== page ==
The ‘Overactive Conscience’ Part 2 – Nature of the Problem
The people in the situations in the previous article are all in distress. In addition, at first glance, it appears that they are all trying to solve a spiritual problem. While it is true that these people are experiencing emotional and spiritual distress, this distress is a symptom of the problem and not the problem itself. These people are dealing with a mental disorder called Obsessive Compulsive Disorder (OCD).
At times, some of these symptoms may be caused by clinical depression. In addition, it is quite common for depression to occur along with OCD. Less commonly, these symptoms occur in individuals diagnosed with schizophrenia and related psychotic disorders.
Please remember that all of us may temporarily struggle with a spiritual issue and that going through such a struggle does not necessarily mean that a mental disorder is present. However, if you review the cases described above, you will find that the problems described were not simply “minor” or “passing” struggles. Rather, the issues described above caused intense distress and the individuals were unable to resolve the problems even though they all tried to find a way to deal with their anxiety.
OCD is a mental disorder that is characterized by obsessions and compulsions. The clinical term, obsession, means something completely different than the popular use of the term. The popular use of the word obsession means that someone really, really likes something, whereas the clinical use of the word obsession means almost the exact opposite.
Definition of Obsessions:
Recurrent and persistent thoughts, impulses, or images that are experienced as intrusive and inappropriate and that cause significant anxiety or distress. By definition obsessions are:
- Intrusive – obsessions can occur at any time – usually at the exact time that the person does not want to be having those kinds of thoughts.
- Recurrent/persistent – they keep coming back even when the person doesn’t want them.
- Distressing – obsessions are NOT pleasant, and the person is distressed by them.
Obsessions can take the form of:
- Thoughts/Ideas – e.g., “I think I might have committed the unpardonable sin.”
- Images – e.g., intrusive pictures of violent, sexual or blasphemous things.
- Impulses – e.g., the feeling that one might say a cuss word out loud in church.
It is important to note that everyone has occasional obsessions. Yes, everyone. Research studies have repeatedly shown that occasional obsessions are part of the human experience and are “normal.” Research has shown that “normal” obsessions and “clinical” obsessions are the same in terms of content (e.g., fearing that a loved one will be in an accident, harming someone, etc.). However, when people without OCD experience an obsession, they are able to dismiss it and go on.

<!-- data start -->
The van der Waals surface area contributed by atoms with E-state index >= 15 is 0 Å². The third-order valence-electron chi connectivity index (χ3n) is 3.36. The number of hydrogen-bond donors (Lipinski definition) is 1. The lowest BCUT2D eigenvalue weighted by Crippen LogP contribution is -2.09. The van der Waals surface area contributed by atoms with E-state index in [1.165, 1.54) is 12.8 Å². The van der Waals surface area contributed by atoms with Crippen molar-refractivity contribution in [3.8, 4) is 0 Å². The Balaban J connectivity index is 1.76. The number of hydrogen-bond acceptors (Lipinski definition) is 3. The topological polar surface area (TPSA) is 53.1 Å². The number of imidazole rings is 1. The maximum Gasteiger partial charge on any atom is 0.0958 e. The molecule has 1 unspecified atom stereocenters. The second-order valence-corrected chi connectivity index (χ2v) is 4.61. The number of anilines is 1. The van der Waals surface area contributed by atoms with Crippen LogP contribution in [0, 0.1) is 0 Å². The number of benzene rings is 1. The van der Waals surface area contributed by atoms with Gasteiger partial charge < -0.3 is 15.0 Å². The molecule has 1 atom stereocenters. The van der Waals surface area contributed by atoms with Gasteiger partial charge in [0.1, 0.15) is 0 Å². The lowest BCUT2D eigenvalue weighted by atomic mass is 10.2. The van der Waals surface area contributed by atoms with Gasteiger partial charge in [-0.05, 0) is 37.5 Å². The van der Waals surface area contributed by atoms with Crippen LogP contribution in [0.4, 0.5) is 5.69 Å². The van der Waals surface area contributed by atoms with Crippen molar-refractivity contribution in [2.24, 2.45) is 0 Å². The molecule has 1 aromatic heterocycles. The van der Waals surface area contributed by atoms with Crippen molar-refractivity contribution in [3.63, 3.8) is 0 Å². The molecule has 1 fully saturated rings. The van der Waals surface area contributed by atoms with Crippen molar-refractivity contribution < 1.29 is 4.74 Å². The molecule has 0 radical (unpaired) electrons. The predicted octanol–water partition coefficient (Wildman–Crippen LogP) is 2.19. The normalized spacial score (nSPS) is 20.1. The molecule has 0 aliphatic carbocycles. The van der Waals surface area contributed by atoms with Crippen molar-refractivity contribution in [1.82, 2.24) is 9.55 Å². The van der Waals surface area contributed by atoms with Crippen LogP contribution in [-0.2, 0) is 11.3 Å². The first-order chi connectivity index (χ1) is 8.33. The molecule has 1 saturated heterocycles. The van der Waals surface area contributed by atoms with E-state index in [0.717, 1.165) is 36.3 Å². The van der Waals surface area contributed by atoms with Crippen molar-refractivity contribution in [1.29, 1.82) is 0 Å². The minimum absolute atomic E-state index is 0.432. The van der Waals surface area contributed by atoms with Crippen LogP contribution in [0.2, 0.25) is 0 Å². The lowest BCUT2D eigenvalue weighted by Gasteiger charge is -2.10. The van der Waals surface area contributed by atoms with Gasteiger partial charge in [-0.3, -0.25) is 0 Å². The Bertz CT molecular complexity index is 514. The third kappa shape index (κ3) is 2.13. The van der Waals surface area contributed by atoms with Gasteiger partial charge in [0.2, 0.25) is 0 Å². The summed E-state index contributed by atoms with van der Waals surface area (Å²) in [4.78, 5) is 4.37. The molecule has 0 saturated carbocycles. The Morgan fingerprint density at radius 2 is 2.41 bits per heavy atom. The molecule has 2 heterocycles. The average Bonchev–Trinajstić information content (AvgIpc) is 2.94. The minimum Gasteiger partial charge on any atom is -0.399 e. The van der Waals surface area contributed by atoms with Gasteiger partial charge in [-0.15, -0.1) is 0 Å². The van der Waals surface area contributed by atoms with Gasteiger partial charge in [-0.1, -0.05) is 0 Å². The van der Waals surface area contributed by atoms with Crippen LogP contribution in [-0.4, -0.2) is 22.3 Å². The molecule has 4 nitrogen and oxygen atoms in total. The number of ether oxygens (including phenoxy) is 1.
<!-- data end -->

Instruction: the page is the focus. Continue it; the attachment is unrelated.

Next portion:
Conversely, individuals with OCD find obsessions difficult to dismiss, have significantly more obsessions, experience high levels of distress over the obsessions, spend much more time trying to sort out the significance of the obsessions, and engage in compulsive behaviors or mental acts to neutralize the feared outcome associated with the obsessions. The thoughts, impulses, or images are not simply excessive worries about real life problems. For example, a person in a difficult financial situation who is worrying about how she/he will pay for car repairs is an example of a real-life problem and is not an obsession. The person attempts to ignore or suppress the thoughts, impulses, or images or to neutralize them with some other thought or action. The person recognizes that the obsessional thoughts, impulses, or images are a product of his or her own mind (not imposed from without like when a schizophrenic hears voices).
Definition of Compulsions:
“Repetitive behaviors (e.g., hand washing, ordering, checking) or mental acts (e.g., praying, counting, repeating words silently) that the person feels driven to perform in response to an obsession, or according to rules that must be applied rigidly.” “The behaviors/mental acts” are aimed at preventing or reducing distress or preventing some dreaded event or situation. However, these behaviors/mental acts are either not connected in a realistic way with what they are designed to neutralize/prevent or are clearly excessive.”
Simply put, obsessions are thoughts, images, or impulses that create anxiety/distress and compulsions are behaviors or mental acts that are done to prevent or reduce anxiety/distress.
- American Psychiatric Association. (2000). Diagnostic and statistical manual of mental disorders (Text Revision, 4th ed.). Washington, DC: Author.
To view the complete PDF of Understanding the ‘Overactive Conscience’, click here.